A nickel a glass isn’t something that a pub’s going to make a difference on; and probably the brewer won’t either. There are other reasons session beers might be priced lower — volume sales, liability considerations — but take ABV-based taxes out of them, and you’ve got precious little reason to charge less.

      That’s when you have to ask…why do you think the lower ABV beer should cost less? You’re still getting full measure, it’s flavorful (at least, the ones I drink are), it’s well-made and well-served…so what is it you’re paying the money for? Is it the experience, the flavor, the enjoyment? Or are you paying per buzz-unit? This is one of the things I really like about session beer; it makes me think about why I drink beer.

  14. Everything’s priced accordingly Kid – which is common practice here. I guess it goes back to the taxing on output versus taxing on strength point we were talking about in the US/UK post.

    So a 3.4% pint would set you back £3.10 or so, a 5%er over £3.50. There are other factors in play too – distribution costs etc (Stewart are the local brewery so are slightly cheaper).

    If a 4% session ale and a 7% IPA are the same, you’re exactly right that it removes one of the main advantages of drinking them.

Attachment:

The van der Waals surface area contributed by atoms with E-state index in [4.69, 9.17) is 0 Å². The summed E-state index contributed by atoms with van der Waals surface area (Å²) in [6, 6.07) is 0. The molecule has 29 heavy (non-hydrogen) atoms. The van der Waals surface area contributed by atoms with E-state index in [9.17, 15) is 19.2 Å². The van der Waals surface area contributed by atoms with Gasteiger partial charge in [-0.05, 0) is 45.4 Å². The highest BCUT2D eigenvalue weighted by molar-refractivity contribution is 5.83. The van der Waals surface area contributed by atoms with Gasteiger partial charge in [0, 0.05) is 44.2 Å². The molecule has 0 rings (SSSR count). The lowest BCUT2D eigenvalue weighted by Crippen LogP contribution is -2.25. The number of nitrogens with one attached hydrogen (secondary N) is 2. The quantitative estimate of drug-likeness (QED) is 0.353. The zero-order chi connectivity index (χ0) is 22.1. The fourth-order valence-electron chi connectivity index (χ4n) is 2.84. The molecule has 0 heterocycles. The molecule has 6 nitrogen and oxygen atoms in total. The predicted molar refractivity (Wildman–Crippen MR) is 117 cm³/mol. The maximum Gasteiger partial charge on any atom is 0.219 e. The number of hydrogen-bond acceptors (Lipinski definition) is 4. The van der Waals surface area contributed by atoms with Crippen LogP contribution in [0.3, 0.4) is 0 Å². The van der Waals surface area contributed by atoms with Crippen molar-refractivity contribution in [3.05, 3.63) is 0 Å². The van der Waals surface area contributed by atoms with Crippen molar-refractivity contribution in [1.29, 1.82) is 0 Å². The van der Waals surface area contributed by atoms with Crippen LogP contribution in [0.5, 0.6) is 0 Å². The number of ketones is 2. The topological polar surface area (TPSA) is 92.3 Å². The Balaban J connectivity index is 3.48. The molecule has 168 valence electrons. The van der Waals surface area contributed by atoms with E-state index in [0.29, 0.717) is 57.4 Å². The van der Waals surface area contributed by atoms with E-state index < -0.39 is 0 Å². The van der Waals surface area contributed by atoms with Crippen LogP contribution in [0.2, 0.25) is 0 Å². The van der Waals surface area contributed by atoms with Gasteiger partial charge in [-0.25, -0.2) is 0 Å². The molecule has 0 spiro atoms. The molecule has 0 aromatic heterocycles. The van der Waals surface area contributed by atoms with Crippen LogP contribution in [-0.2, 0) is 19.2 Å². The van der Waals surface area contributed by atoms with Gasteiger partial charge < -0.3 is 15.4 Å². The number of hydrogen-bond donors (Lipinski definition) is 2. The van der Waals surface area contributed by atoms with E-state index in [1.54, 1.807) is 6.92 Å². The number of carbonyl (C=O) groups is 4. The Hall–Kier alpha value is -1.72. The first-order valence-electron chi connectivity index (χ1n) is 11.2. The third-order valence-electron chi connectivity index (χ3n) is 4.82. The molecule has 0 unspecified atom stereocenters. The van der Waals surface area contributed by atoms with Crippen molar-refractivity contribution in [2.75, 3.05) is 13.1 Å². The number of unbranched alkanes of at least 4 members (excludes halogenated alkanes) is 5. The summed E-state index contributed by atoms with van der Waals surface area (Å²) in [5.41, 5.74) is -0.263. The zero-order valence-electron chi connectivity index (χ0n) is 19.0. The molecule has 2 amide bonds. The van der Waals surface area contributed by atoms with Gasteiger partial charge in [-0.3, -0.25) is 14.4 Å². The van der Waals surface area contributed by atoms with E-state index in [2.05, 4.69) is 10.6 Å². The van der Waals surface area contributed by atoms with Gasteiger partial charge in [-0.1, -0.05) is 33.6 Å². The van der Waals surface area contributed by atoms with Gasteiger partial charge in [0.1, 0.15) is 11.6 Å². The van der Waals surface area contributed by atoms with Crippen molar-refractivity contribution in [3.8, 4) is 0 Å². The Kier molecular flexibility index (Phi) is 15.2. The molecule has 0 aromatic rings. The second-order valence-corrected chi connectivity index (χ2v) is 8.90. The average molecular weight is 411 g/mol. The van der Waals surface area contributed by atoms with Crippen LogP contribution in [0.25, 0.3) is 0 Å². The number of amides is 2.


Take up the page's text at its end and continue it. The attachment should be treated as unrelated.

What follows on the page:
15. By that kind of thinking though, Lew, it raises the question of “why should there be beers that aren’t sessions beers?” You make it sound as if all beers of all strengths should be treated the same, cost the same, and be expected to bring the same level of enjoyment/pure amount of taste.

    I would argue that an ordinary bitter simply doesn’t have the same volume of flavor as say, an IPA. The comparison I would make is something like a pizza–a plain cheese pizza is still “a pizza,” and is still enjoyable, but if it has four of my favorite toppings on it, I’m going to like it more and I’m going to expect to pay more for it. Having low-alcohol session beers priced around the same as a bigger brew makes me feel as if I’ve just walked into this hypothetical pizza parlor and they’re serving cheese-only pies for the same price as the loaded ones. It makes me say “Sure, I like cheese, but why am I going to order it when I can get one with all this other stuff on it for the same price?”

    It ALSO makes me say “Couldn’t they offer the cheese-only pie at a lower rate?” Then, if I was trying to say, save money, I could happily accept the “lesser” of the two choices, knowing it was the less expensive of the two.